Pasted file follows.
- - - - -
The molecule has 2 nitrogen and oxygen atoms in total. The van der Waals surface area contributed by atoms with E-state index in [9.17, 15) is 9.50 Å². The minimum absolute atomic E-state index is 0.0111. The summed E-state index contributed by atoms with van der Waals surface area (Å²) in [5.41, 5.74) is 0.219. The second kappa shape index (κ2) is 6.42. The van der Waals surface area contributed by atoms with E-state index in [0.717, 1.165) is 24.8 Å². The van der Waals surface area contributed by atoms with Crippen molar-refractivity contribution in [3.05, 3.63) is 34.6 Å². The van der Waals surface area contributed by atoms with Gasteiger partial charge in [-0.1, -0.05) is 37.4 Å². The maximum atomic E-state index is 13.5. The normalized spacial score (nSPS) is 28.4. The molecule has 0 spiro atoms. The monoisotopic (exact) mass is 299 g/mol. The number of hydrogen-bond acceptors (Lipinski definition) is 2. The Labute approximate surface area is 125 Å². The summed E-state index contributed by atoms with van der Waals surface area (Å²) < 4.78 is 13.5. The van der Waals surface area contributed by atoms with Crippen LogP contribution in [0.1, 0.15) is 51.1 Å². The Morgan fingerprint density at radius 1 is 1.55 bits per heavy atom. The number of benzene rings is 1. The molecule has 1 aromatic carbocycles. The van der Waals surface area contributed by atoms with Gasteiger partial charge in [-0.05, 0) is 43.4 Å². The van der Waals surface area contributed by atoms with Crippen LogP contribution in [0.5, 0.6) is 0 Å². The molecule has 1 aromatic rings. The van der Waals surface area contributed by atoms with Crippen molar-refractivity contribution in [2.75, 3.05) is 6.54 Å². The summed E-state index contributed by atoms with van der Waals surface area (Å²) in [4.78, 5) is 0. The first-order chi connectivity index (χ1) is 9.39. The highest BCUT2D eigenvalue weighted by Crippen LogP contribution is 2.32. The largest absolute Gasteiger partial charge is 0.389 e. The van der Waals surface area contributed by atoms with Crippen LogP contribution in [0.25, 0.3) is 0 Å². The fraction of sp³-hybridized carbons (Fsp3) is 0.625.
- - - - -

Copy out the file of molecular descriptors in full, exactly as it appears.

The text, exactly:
The molecule has 2 nitrogen and oxygen atoms in total. The van der Waals surface area contributed by atoms with E-state index in [9.17, 15) is 9.50 Å². The minimum absolute atomic E-state index is 0.0111. The summed E-state index contributed by atoms with van der Waals surface area (Å²) in [5.41, 5.74) is 0.219. The second kappa shape index (κ2) is 6.42. The van der Waals surface area contributed by atoms with E-state index in [0.717, 1.165) is 24.8 Å². The van der Waals surface area contributed by atoms with Crippen molar-refractivity contribution in [3.05, 3.63) is 34.6 Å². The van der Waals surface area contributed by atoms with Gasteiger partial charge in [-0.1, -0.05) is 37.4 Å². The maximum atomic E-state index is 13.5. The normalized spacial score (nSPS) is 28.4. The molecule has 0 spiro atoms. The monoisotopic (exact) mass is 299 g/mol. The number of hydrogen-bond acceptors (Lipinski definition) is 2. The Labute approximate surface area is 125 Å². The summed E-state index contributed by atoms with van der Waals surface area (Å²) < 4.78 is 13.5. The van der Waals surface area contributed by atoms with Crippen LogP contribution in [0.1, 0.15) is 51.1 Å². The Morgan fingerprint density at radius 1 is 1.55 bits per heavy atom. The number of benzene rings is 1. The molecule has 1 aromatic carbocycles. The van der Waals surface area contributed by atoms with Gasteiger partial charge in [-0.05, 0) is 43.4 Å². The van der Waals surface area contributed by atoms with Crippen LogP contribution in [0.5, 0.6) is 0 Å². The molecule has 1 aromatic rings. The van der Waals surface area contributed by atoms with Crippen molar-refractivity contribution in [2.75, 3.05) is 6.54 Å². The summed E-state index contributed by atoms with van der Waals surface area (Å²) in [4.78, 5) is 0. The first-order chi connectivity index (χ1) is 9.39. The highest BCUT2D eigenvalue weighted by Crippen LogP contribution is 2.32. The largest absolute Gasteiger partial charge is 0.389 e. The van der Waals surface area contributed by atoms with Crippen LogP contribution in [0.25, 0.3) is 0 Å². The fraction of sp³-hybridized carbons (Fsp3) is 0.625.